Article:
Caspase activation is tightly regulated in surviving cells. Inhibitor of apoptosis proteins (IAPs) directly bind to and inhibit processed caspases.7, 8, 9 The best-characterized IAPs are mammalian XIAP and Drosophila IAP1 (DIAP1).10, 11 In cells committed to apoptosis, IAP-mediated inhibition of caspases is counteracted by IAP antagonists. Specifically, the IAP antagonists encoded by reaper, hid and grim (RHG)12, 13, 14, 15 in Drosophila trigger proteolytic degradation of DIAP116, 17, 18, 19, 20 which releases caspases from DIAP1 inhibition and triggers apoptosis. The overexpression of the RHG genes in the fly eye using the eye-specific GMR promoter causes an eye ablation phenotype due to massive apoptosis (see, for example, GMR-hid in Figure 1a).12, 13, 14 In fact, mutants of diap1, dronc and drICE genes were isolated in genetic screens searching for modifiers of the eye ablation phenotypes caused by reaper or hid overexpression.21, 22, 23, 24, 25, 26, 27 Mammalian IAP antagonists are Smac/Diablo and HtrA2/Omi, which function similarly to the RHG proteins.28, 29, 30, 31 Both IAPs and IAP antagonists are under tight control by various mechanisms to ensure proper regulation of caspase activity.1, 6, 11, 32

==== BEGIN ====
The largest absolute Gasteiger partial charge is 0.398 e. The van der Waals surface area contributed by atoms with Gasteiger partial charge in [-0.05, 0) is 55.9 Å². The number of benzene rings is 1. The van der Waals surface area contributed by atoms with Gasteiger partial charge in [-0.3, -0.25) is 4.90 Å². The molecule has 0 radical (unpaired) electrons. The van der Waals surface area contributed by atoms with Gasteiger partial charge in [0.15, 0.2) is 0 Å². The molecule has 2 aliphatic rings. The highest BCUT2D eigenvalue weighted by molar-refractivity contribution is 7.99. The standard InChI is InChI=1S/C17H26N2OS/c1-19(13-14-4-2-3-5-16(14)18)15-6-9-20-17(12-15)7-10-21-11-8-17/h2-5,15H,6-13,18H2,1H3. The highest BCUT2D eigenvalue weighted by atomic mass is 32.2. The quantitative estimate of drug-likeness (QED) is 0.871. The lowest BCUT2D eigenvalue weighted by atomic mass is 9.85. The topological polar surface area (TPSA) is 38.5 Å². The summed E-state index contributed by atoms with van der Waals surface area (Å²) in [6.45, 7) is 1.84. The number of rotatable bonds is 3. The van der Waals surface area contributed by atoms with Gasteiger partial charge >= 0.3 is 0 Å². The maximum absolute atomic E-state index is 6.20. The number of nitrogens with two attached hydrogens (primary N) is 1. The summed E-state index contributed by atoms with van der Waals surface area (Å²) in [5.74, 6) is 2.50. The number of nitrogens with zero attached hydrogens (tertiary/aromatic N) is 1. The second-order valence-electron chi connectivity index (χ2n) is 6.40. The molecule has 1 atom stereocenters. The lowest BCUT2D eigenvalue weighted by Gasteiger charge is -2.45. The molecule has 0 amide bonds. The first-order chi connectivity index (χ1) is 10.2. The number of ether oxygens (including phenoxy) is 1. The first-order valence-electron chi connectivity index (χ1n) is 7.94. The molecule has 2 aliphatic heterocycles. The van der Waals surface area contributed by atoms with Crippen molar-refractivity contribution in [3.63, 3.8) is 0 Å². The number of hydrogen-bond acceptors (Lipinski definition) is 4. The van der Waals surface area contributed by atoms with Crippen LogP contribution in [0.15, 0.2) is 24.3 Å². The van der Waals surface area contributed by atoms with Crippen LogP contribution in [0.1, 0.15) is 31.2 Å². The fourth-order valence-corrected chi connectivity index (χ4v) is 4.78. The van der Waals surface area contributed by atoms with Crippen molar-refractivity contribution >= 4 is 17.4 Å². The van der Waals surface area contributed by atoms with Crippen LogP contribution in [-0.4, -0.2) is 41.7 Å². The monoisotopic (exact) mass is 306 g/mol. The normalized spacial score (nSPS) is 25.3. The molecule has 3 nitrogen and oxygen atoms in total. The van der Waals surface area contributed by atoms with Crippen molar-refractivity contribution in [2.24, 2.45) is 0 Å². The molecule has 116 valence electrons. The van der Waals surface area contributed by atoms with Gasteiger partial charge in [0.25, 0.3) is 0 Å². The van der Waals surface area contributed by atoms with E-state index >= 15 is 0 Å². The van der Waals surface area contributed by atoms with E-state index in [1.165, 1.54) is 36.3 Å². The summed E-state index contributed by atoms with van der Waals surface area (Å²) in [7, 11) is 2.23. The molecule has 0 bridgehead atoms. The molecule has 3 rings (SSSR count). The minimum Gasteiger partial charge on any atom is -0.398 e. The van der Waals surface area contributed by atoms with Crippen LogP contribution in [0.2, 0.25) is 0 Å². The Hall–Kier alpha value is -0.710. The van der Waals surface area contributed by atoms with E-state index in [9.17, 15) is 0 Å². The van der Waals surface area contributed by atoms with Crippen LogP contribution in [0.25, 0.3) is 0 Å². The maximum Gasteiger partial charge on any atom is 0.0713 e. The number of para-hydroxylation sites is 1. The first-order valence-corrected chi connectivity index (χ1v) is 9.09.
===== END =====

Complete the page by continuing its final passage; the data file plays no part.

Given the pivotal roles of apoptosis in development and tissue homeostasis, it is not surprising that deregulation of caspases has been implicated in various pathological conditions, including neurodegeneration, autoimmune diseases and cancers.33 Mutations in Caspase-10 and -8 are found in autoimmune lymphoproliferative syndrome (ALPS) and ALPS-related disorders.34 Mutations and polymorphisms of Caspase-8, -9, -3 and -7 have been implicated in various cancers.35, 36 Although some of these mutations disrupt the apoptotic activity of the affected caspase in cell culture studies,37, 38, 39, 40, 41 detailed understanding of how these mutations affect the function and expression of the caspases is scarce. It is thus of great biological and clinical significance to isolate more caspase mutants, especially the ones carrying point mutations, and to analyze their behaviors in vivo.